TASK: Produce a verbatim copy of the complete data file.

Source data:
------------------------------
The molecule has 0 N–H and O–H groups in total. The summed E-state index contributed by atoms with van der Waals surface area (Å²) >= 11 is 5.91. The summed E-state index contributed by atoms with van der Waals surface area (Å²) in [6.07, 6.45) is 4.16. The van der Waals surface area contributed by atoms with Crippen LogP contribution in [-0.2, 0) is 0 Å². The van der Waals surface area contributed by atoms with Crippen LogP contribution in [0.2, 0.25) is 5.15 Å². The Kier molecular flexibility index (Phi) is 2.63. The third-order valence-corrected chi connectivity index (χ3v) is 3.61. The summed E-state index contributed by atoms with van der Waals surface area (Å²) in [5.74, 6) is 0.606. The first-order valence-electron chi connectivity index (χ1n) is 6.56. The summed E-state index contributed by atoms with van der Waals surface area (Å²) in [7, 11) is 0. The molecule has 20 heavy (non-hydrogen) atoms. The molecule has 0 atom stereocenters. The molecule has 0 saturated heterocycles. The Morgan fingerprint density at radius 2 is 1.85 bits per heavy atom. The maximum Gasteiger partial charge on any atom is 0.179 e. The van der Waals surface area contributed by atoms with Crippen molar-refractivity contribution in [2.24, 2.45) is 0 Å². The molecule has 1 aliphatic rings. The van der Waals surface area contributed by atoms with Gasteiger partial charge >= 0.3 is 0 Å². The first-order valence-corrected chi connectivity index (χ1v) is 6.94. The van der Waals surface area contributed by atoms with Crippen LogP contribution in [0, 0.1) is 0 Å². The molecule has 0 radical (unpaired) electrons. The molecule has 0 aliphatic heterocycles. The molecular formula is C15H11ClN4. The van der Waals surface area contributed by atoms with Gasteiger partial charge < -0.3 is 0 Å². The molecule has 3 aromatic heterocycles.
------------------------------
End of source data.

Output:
The molecule has 0 N–H and O–H groups in total. The summed E-state index contributed by atoms with van der Waals surface area (Å²) >= 11 is 5.91. The summed E-state index contributed by atoms with van der Waals surface area (Å²) in [6.07, 6.45) is 4.16. The van der Waals surface area contributed by atoms with Crippen LogP contribution in [-0.2, 0) is 0 Å². The van der Waals surface area contributed by atoms with Crippen LogP contribution in [0.2, 0.25) is 5.15 Å². The Kier molecular flexibility index (Phi) is 2.63. The third-order valence-corrected chi connectivity index (χ3v) is 3.61. The summed E-state index contributed by atoms with van der Waals surface area (Å²) in [5.74, 6) is 0.606. The first-order valence-electron chi connectivity index (χ1n) is 6.56. The summed E-state index contributed by atoms with van der Waals surface area (Å²) in [7, 11) is 0. The molecule has 20 heavy (non-hydrogen) atoms. The molecule has 0 atom stereocenters. The molecule has 0 saturated heterocycles. The Morgan fingerprint density at radius 2 is 1.85 bits per heavy atom. The maximum Gasteiger partial charge on any atom is 0.179 e. The van der Waals surface area contributed by atoms with Crippen molar-refractivity contribution in [2.24, 2.45) is 0 Å². The molecule has 1 aliphatic rings. The van der Waals surface area contributed by atoms with Gasteiger partial charge >= 0.3 is 0 Å². The first-order valence-corrected chi connectivity index (χ1v) is 6.94. The van der Waals surface area contributed by atoms with Crippen LogP contribution in [0, 0.1) is 0 Å². The molecule has 0 radical (unpaired) electrons. The molecule has 0 aliphatic heterocycles. The molecular formula is C15H11ClN4. The van der Waals surface area contributed by atoms with Gasteiger partial charge < -0.3 is 0 Å². The molecule has 3 aromatic heterocycles.